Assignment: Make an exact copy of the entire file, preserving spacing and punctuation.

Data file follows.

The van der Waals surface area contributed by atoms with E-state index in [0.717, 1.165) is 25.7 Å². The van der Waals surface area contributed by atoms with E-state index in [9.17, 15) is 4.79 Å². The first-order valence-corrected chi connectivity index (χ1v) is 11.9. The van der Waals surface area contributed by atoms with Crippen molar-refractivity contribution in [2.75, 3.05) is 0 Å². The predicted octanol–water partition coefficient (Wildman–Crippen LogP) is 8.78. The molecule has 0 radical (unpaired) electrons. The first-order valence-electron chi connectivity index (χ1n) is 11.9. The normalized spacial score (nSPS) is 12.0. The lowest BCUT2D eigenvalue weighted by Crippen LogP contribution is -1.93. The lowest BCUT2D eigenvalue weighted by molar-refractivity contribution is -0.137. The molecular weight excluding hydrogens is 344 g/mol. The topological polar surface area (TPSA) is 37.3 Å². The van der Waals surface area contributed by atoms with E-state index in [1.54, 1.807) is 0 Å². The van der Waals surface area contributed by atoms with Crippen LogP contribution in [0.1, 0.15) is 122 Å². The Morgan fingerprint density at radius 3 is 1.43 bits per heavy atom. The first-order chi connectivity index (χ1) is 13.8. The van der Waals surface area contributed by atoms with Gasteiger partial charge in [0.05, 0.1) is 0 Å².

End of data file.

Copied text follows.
The van der Waals surface area contributed by atoms with E-state index in [0.717, 1.165) is 25.7 Å². The van der Waals surface area contributed by atoms with E-state index in [9.17, 15) is 4.79 Å². The first-order valence-corrected chi connectivity index (χ1v) is 11.9. The van der Waals surface area contributed by atoms with Crippen molar-refractivity contribution in [2.75, 3.05) is 0 Å². The predicted octanol–water partition coefficient (Wildman–Crippen LogP) is 8.78. The molecule has 0 radical (unpaired) electrons. The first-order valence-electron chi connectivity index (χ1n) is 11.9. The normalized spacial score (nSPS) is 12.0. The lowest BCUT2D eigenvalue weighted by Crippen LogP contribution is -1.93. The lowest BCUT2D eigenvalue weighted by molar-refractivity contribution is -0.137. The molecular weight excluding hydrogens is 344 g/mol. The topological polar surface area (TPSA) is 37.3 Å². The van der Waals surface area contributed by atoms with E-state index in [1.54, 1.807) is 0 Å². The van der Waals surface area contributed by atoms with Crippen LogP contribution in [0.1, 0.15) is 122 Å². The Morgan fingerprint density at radius 3 is 1.43 bits per heavy atom. The first-order chi connectivity index (χ1) is 13.8. The van der Waals surface area contributed by atoms with Gasteiger partial charge in [0.05, 0.1) is 0 Å².